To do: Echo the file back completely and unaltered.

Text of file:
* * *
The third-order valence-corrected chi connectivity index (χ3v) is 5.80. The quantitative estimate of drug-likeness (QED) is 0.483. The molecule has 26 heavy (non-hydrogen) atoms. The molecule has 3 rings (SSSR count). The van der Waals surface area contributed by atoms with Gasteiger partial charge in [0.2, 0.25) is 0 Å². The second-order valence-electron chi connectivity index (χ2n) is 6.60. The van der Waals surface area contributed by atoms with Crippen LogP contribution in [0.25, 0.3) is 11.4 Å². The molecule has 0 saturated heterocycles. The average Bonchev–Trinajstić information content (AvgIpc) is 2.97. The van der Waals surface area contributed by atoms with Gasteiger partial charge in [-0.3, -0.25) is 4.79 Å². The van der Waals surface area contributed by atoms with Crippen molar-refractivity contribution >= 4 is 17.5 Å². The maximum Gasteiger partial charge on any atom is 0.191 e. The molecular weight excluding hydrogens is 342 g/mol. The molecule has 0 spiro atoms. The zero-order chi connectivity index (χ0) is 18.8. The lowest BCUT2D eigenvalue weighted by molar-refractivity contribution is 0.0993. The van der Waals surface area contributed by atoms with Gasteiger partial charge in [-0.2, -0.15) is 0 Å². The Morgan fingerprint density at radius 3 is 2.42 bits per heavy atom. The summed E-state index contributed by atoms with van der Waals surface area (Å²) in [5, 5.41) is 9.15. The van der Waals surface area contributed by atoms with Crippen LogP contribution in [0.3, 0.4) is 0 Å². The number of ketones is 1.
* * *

The third-order valence-corrected chi connectivity index (χ3v) is 5.80. The quantitative estimate of drug-likeness (QED) is 0.483. The molecule has 26 heavy (non-hydrogen) atoms. The molecule has 3 rings (SSSR count). The van der Waals surface area contributed by atoms with Gasteiger partial charge in [0.2, 0.25) is 0 Å². The second-order valence-electron chi connectivity index (χ2n) is 6.60. The van der Waals surface area contributed by atoms with Crippen LogP contribution in [0.25, 0.3) is 11.4 Å². The molecule has 0 saturated heterocycles. The average Bonchev–Trinajstić information content (AvgIpc) is 2.97. The van der Waals surface area contributed by atoms with Gasteiger partial charge in [-0.3, -0.25) is 4.79 Å². The van der Waals surface area contributed by atoms with Crippen molar-refractivity contribution >= 4 is 17.5 Å². The maximum Gasteiger partial charge on any atom is 0.191 e. The molecular weight excluding hydrogens is 342 g/mol. The molecule has 0 spiro atoms. The zero-order chi connectivity index (χ0) is 18.8. The lowest BCUT2D eigenvalue weighted by molar-refractivity contribution is 0.0993. The van der Waals surface area contributed by atoms with Gasteiger partial charge in [-0.2, -0.15) is 0 Å². The Morgan fingerprint density at radius 3 is 2.42 bits per heavy atom. The summed E-state index contributed by atoms with van der Waals surface area (Å²) in [5, 5.41) is 9.15. The van der Waals surface area contributed by atoms with Crippen LogP contribution in [0.3, 0.4) is 0 Å². The number of ketones is 1.